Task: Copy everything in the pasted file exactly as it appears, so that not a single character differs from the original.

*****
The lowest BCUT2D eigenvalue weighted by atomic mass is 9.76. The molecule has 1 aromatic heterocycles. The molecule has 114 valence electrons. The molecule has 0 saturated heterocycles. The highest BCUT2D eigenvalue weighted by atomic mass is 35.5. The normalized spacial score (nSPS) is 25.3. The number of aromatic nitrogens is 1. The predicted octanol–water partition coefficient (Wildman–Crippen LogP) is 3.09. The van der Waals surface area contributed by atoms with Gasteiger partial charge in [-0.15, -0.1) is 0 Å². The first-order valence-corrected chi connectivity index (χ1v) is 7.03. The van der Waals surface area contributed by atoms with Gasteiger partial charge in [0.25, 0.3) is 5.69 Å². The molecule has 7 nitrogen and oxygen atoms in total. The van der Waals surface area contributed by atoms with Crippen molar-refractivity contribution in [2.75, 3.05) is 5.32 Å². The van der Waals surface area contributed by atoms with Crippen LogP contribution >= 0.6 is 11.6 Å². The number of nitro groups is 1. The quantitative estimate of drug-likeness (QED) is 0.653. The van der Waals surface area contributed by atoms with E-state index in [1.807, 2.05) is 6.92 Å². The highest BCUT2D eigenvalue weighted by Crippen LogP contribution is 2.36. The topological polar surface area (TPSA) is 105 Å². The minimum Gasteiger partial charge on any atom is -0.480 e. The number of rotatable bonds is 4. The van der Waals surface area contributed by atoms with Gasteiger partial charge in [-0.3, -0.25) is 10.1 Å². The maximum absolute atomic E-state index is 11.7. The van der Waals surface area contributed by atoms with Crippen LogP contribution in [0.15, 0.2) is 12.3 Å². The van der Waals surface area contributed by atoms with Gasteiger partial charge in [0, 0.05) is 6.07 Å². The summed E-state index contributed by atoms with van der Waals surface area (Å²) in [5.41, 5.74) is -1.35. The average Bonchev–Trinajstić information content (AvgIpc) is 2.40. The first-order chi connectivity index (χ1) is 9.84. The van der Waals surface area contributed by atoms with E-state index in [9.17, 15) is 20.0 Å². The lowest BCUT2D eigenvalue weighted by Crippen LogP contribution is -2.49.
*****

The lowest BCUT2D eigenvalue weighted by atomic mass is 9.76. The molecule has 1 aromatic heterocycles. The molecule has 114 valence electrons. The molecule has 0 saturated heterocycles. The highest BCUT2D eigenvalue weighted by atomic mass is 35.5. The normalized spacial score (nSPS) is 25.3. The number of aromatic nitrogens is 1. The predicted octanol–water partition coefficient (Wildman–Crippen LogP) is 3.09. The van der Waals surface area contributed by atoms with Gasteiger partial charge in [-0.15, -0.1) is 0 Å². The first-order valence-corrected chi connectivity index (χ1v) is 7.03. The van der Waals surface area contributed by atoms with Gasteiger partial charge in [0.25, 0.3) is 5.69 Å². The molecule has 7 nitrogen and oxygen atoms in total. The van der Waals surface area contributed by atoms with Crippen molar-refractivity contribution in [2.75, 3.05) is 5.32 Å². The van der Waals surface area contributed by atoms with Crippen LogP contribution >= 0.6 is 11.6 Å². The number of nitro groups is 1. The quantitative estimate of drug-likeness (QED) is 0.653. The van der Waals surface area contributed by atoms with E-state index in [1.807, 2.05) is 6.92 Å². The highest BCUT2D eigenvalue weighted by Crippen LogP contribution is 2.36. The topological polar surface area (TPSA) is 105 Å². The minimum Gasteiger partial charge on any atom is -0.480 e. The number of rotatable bonds is 4. The van der Waals surface area contributed by atoms with Gasteiger partial charge in [-0.3, -0.25) is 10.1 Å². The maximum absolute atomic E-state index is 11.7. The van der Waals surface area contributed by atoms with Crippen LogP contribution in [0.15, 0.2) is 12.3 Å². The van der Waals surface area contributed by atoms with Gasteiger partial charge in [0, 0.05) is 6.07 Å². The summed E-state index contributed by atoms with van der Waals surface area (Å²) in [5.41, 5.74) is -1.35. The average Bonchev–Trinajstić information content (AvgIpc) is 2.40. The first-order chi connectivity index (χ1) is 9.84. The van der Waals surface area contributed by atoms with E-state index in [9.17, 15) is 20.0 Å². The lowest BCUT2D eigenvalue weighted by Crippen LogP contribution is -2.49.